Thursday, July 19, 2007
Tony Gwynn Heads to the Hall, pt. 2
Let's start with a number. 434. On it's face, doesn't mean anything, simply a number. Now put it in context. 434 is how many times Tony Gwynn struck out. Ever. Tony Gwynn has 9,288 career at-bats and only 434 times did those at-bats end in a strike out. Thats .04% of the time. For comparison sake, Adam Dunn this year has already struck out 113 times. In less than one season. 434 in 20 seasons. That my friends, is ridiculously good. Scary good. Ted Williams once said that the hardest thing in sports is to hit a round ball with a round bat squarely. Few did it better, or with more consistency, than Tony Gwynn.
There are players you watch that spoil you. If you were a Jordan fan, you expect every shot to go in. Tiger to win every major. Current MLB players like ARod you expect homeruns from, or Peavy you expect to throw shut out ball. This of course is an impossible request of any athlete. It was a request that was asked of Tony Gwynn and more often then not he obliged. You expected a hit and were shocked when he didn't get on base. Near earth shattering shock when he struck out and if he struck out swinging...well...it happened so rarely I can hardly remember if it ever did. Of course it did though, but with such irregularity that every time he struck out or popped out it was as if the sky was falling. Growing up in Oceanside began my respect of Tony Gwynn but moving to Arizona made it harder to follow him on a day to day basis. This required box scores (pre-internet of course) that would reveal the numbers but never the story of the game. First things first, check Gwynn's line, and it would be a very rare day that the hit column didn't have at least the number 1 underneath it. Consistency. If it was the 7th or 8th inning and Gwynn didn't have a hit, it was a shock. Just like when Tiger doesn't win a major. Unfair to ask of Gwynn? Perhaps. But he did everything possible to respond to the request.
Tony Gwynn won 8 National League Batting Titles, a number that was good enough to tie Tony Gwynn with the National League All-Time Record with Honus Wagner. Only Ty Cobb won more batting titles (11) than Tony. Of those 8, Gwynn has stated, and for those who remember it agree, the most exciting of those titles was 1989 against Will Clark of the San Francisco Giants. Going into the last day of the season both Gwynn and Clark were batting .333. And in somewhat poetic fashion, the Padres finished the season playing the Giants. That day Will Clark went 1 for 4. Tony Gwynn...3 for 4, winning the batting title. It is games like this when impossible request are answered.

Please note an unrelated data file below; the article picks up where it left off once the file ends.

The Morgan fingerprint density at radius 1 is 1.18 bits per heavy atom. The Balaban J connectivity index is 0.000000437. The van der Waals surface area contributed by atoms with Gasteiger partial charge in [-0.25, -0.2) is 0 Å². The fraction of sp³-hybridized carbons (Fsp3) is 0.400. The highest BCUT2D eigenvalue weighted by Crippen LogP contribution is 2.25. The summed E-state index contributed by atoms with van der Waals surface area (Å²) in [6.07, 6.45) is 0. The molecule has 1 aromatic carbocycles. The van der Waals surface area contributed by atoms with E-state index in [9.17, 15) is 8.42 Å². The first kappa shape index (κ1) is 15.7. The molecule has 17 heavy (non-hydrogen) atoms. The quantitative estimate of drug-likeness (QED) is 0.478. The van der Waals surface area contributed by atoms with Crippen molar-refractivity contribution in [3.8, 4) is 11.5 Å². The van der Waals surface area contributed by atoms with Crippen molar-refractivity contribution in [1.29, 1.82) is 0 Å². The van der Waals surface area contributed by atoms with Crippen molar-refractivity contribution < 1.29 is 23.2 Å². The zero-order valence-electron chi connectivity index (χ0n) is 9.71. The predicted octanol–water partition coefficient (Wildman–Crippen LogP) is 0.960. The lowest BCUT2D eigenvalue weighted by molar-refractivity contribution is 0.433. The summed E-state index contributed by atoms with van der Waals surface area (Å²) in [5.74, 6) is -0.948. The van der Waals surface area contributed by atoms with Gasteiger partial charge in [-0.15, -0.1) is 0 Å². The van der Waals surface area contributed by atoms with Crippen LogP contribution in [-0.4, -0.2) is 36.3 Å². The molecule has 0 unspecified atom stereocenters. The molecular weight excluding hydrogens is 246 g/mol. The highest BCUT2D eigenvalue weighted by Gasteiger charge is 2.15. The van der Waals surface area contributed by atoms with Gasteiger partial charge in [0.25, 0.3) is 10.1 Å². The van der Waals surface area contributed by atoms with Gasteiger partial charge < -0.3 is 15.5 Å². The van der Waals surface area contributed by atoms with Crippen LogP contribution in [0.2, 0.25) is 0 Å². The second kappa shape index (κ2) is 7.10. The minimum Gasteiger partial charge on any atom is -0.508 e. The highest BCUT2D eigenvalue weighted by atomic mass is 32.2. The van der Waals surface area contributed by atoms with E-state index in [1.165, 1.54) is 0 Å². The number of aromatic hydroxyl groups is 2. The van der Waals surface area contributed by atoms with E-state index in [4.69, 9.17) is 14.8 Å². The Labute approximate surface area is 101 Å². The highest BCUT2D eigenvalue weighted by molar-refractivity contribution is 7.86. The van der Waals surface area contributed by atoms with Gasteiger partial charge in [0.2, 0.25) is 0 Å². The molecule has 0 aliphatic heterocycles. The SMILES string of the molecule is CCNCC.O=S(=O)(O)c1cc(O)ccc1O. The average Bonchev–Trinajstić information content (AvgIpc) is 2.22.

This year Tony Gwynn received one of the highest honors any athlete can receive. He got himself on the cover of a Wheaties box. When she heard about the Wheaties box, Tony Gwynn's mom could only laugh. The scrawny kid from Long Beach, who played basketball at San Diego State (and was drafted by the Clippers) is on the cover of the Wheaties box. What a ride.
In our next posting, Left Coast Bias will discuss the final season for Tony, including his last game which I was lucky enough to be at. We'll also discuss his two World Series appearances and his current job as head coach of San Diego State's baseball team.
News and Notes:
- Statement series! Perhaps somewhat under the radar but the Padres won the series from the Mets last night with a thrilling 5-4 win. The Mets are widely considered the best team the National League has and with their lineup you can see why. David Wright's 3-run homerun last night off Linebrink to tie the game in the 8th took all the life out of the stadium. That life was quickly restored thanks to something the Padres haven't had much of all year, 2 out hitting. Blum's 2 out single scored Greene. Hoffman racked up yet another save in 1-2-3 form. The Padres open a 4 game set with the Phillies tonight.
- Marcus Giles has been benched for the next few games while he works with hitting coach Merv Rettemund. Giles has hit .197 since May 14th.
- Hiram Bocachica was designated for assignment yesterday as the Padres activated Terrmel Sledge from the DL. The Padres now have to trade or waive him. Bocachica showed flashes of brilliance and adds much needed speed to a lineup terribly void of that commodity. Considering the Padres bench is not what it was the last few years, Bocachica may be an integral part of this team yet. Here's hoping the Padres hang on to him and send him to AAA.
- Milton Bradley hit his first home run as a Padre yesterday, a 427 foot bomb to right-center field. For the naysayers (of which I count myself as one) Bradley has been an offensive spark and, as for attitude, so far, so good.
- Someone told Maddox it was 1996. Mad Dog was dealing last night, going 5IP, 0 ER, 0 BB, and 6 K's.
- Chris Young bought every player on the Padres an embroidered robe with their name and team number on the back as a thank you for helping get him elected to the All-Star Game.
- The Padres head to the weekend 1 game back but tied in the loss column with L.A. With the trade deadline approaching (July 31) Towers has stated a major move is unlikely. However, a starter or a bench player may be in the works. The Padres have been lucky with health in their starters, but with Wells and Maddox over 40 and the insurance plans of Hensly and Thompson struggling in AAA Portland, the Padres may be looking elsewhere for some backup help. As for bench help, I think I speak for many that it's time to welcome Mark Loretta back with open arms.
Saturday is the Tony Gwynn Ceremony and unveiling of the first statute at Petco Park. I'll be on hand and give a full report afterwards. Till then, keep the faith Friar Faithful!